All saints are pro-life, but some especially embody the dignity of the unborn, underprivileged children, and those unable to stand for their own lives.
These saints spent their lives as a living sacrifice, only a part of their continuous pro-life efforts. Whether offering up their agonizing suffering, persisting through a dangerous pregnancy, or simply using their authority and ability to impact others through their life-giving works, each of these saints embodies what it means to be truly pro-life amid a culture that screams death.
St. Maximilian Kolbe (1894 – 1941) was a Polish Conventual Franciscan Friar who lived in a monastery that published anti-Nazi German publications during the German occupation of Poland.
In 1941, he was arrested and sent to Auschwitz, where he continued to serve the faithful as best he could, retaining deep faith and dignity in the face of appalling conditions.
Later that year, three prisoners escaped from the camp. In retaliation, the Deputy Commander of Auschwitz ordered that 10 men be selected for death by starvation in an underground bunker.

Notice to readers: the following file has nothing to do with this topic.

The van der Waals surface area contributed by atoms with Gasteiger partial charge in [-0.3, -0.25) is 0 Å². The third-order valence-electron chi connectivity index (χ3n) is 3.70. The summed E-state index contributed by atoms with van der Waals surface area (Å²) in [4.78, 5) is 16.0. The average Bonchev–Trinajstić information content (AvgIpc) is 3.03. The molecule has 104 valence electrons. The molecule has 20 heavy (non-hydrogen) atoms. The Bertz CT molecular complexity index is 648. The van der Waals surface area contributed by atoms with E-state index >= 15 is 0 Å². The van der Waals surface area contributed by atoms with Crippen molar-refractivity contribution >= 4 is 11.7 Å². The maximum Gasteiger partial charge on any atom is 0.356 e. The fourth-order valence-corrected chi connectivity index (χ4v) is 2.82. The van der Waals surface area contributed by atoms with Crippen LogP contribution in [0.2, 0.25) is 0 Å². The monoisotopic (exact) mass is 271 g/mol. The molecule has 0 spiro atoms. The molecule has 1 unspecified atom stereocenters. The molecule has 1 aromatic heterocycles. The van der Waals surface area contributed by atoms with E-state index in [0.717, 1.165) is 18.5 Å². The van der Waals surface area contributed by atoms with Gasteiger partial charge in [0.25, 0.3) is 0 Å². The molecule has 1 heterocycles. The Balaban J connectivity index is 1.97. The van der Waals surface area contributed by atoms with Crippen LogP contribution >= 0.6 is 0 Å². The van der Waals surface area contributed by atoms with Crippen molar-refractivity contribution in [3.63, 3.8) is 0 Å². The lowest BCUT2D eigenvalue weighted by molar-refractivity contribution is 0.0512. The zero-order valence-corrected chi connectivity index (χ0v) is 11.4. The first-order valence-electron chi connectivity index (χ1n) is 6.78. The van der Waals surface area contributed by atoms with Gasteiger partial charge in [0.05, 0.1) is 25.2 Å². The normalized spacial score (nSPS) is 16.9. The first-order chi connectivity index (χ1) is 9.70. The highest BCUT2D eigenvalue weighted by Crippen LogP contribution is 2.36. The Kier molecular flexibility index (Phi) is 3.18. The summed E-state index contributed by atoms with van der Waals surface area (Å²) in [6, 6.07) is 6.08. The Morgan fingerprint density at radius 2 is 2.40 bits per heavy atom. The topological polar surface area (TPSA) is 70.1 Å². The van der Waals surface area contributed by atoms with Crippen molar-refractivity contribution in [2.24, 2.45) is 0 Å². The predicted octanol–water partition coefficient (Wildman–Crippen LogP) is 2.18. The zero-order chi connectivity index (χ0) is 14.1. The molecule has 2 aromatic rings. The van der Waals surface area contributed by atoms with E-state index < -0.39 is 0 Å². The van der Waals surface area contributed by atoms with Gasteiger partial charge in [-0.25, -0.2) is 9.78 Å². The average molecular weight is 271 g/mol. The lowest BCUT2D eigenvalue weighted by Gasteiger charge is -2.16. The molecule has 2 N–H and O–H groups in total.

One man who was initially chosen cried out for mercy, lamenting his wife and children. St. Maximilian Kolbe stepped forward, asking the guards if he could die in place of the poor man.
The guards accepted the exchange, St. Maximilian lived for two weeks without food or water as his fellow prisoners died around him. Finally, on August 14, the guards injected him with poisonous chemicals to hasten his death. His body was cremated by camp officials on the feast of the Assumption.
St. Gianna Beretta Molla (1922 – 1962) was born in Italy, and from a young age had a strong faith in Providence and the effectiveness of prayer.
Gianna earned advanced degrees in medicine and surgery, specializing in pediatrics and eventually opening her own medical clinic. Although she considered working in the field of medicine a “mission,” she also dedicated herself to forming a Christian family with her husband, Pietro.
In 1961, during her second month of pregnancy with her fourth child, she developed a uterine fibroid. Fully conscious of the risk to herself, she pleaded with the surgeon to save the life of the child she was carrying, entrusting herself to prayer and Providence.
Through strength of spirit and unrelenting dedication to her tasks as mother and doctor, Gianna continued her pregnancy. When it came time to give birth, Gianna was ready to give her life in place of her daughter’s, exclaiming, “If you must decide between me and the child, do not hesitate: choose the child — I insist on it. Save the baby.”
Despite all efforts to save them both, St. Gianna died one week after giving birth to her daughter, Gianna Emmanuela. She is a patron saint for mothers, physicians, and unborn children.